Figures today show that the UK is facing a deeper recession than we did after the Spanish Flu and the First World War. The 11.3% drop in GDP forecast by the Office for Budget Responsibility would the worst in 300 years. But these economic numbers hide a deeper crisis being faced by many people across Bristol. The Resolution Foundation recently highlighted the scale of this hidden challenge which, facing households rather than the Treasury, has been under-reported.
Half of renters do not have enough savings to cover more than a month of lost income. People with less than £1,000 of savings are two-and-a-half times more likely to have spent them during the pandemic than those with £20,000 or more. And people with the lowest incomes are much likelier to have had to borrow to survive. Debt and poverty are rising while income and savings fall. In short: the poorest 20% of Britain has been disproportionately hit by the current crisis – on top of the increase in children living in poverty since 2012. Instead of putting an emergency brake on the minimum wage and public sector pay, as he has chosen to do today, the Chancellor should have given a break to people struggling during this emergency.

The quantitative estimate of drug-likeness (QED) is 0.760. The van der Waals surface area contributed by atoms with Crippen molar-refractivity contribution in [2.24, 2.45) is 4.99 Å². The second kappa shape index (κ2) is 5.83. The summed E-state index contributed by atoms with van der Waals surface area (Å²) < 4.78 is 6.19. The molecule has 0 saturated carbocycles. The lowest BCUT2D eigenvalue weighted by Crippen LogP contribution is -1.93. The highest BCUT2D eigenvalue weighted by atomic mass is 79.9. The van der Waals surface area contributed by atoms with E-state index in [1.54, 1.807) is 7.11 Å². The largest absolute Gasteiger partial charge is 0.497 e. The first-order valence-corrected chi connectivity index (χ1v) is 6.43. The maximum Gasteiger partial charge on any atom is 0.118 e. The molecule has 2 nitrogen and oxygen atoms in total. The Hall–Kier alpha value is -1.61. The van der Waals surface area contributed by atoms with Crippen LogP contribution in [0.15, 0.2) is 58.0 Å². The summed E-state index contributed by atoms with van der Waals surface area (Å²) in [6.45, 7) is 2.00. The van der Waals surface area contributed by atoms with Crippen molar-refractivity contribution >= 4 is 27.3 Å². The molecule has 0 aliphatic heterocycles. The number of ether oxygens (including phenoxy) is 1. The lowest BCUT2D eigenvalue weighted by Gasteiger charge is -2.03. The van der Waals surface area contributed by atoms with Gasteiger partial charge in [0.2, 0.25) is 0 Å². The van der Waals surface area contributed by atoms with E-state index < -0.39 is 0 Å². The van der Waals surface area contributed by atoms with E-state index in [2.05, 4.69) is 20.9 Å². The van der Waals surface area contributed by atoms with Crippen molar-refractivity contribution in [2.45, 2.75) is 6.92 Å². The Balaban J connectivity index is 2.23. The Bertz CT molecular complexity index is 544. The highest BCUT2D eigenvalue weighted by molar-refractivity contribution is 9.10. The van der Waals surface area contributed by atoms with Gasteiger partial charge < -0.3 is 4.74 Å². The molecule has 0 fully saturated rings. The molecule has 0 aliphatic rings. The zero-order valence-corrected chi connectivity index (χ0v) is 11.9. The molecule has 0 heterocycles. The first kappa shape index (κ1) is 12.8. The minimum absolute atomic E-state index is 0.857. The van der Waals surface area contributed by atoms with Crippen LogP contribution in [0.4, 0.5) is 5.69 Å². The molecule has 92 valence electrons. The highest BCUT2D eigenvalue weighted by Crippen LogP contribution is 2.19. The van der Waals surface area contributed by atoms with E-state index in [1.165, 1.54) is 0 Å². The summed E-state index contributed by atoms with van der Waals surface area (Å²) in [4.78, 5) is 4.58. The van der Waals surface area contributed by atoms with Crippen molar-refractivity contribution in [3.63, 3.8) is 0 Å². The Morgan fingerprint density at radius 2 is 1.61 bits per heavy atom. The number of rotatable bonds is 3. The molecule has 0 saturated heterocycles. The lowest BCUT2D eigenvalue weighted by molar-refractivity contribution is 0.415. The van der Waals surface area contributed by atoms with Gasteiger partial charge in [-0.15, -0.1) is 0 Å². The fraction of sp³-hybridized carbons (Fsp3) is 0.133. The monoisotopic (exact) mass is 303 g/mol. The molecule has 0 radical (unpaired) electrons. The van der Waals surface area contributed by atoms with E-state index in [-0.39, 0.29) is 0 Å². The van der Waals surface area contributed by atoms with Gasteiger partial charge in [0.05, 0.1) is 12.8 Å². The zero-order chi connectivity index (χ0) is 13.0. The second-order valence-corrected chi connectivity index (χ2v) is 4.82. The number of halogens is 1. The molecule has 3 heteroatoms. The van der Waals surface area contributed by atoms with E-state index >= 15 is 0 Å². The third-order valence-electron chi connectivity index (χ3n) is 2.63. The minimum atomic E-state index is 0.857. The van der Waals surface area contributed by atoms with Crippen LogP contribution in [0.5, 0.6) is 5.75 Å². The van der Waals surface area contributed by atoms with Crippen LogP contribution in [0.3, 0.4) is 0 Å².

Former Prime Minister Gordon Brown, who launched the Alliance for Full Employment that I am proud to be a founding member of, called for national Government to cancel plans to scrap the £20 Universal Credit bonus – which risks taking £1,000 a year away from Britain’s 500,000 poorest families. He is also lobbying for Westminster to take action to raise child benefits, which were uprated together with tax credits from 1997-2010. These moves, together with our successful campaign to extend furlough, would have given hope to people seeing today’s spending review on the news tonight. These changes would have been crucial in laying the foundations to rebuild a better Bristol where nobody is left behind.
The Resolution Foundation also calculates the Living Wage Foundation rate, which we are proud to pay as a local council Our work continues to make Bristol a Living Wage City, despite the difficult economic outlook. Protecting and creating jobs, alongside support to ensure that people do not fall through the cracks, has never been more important. It remains incumbent on the Government to work more closely with, listen to, and empower local leaders on the ground in our cities and regions.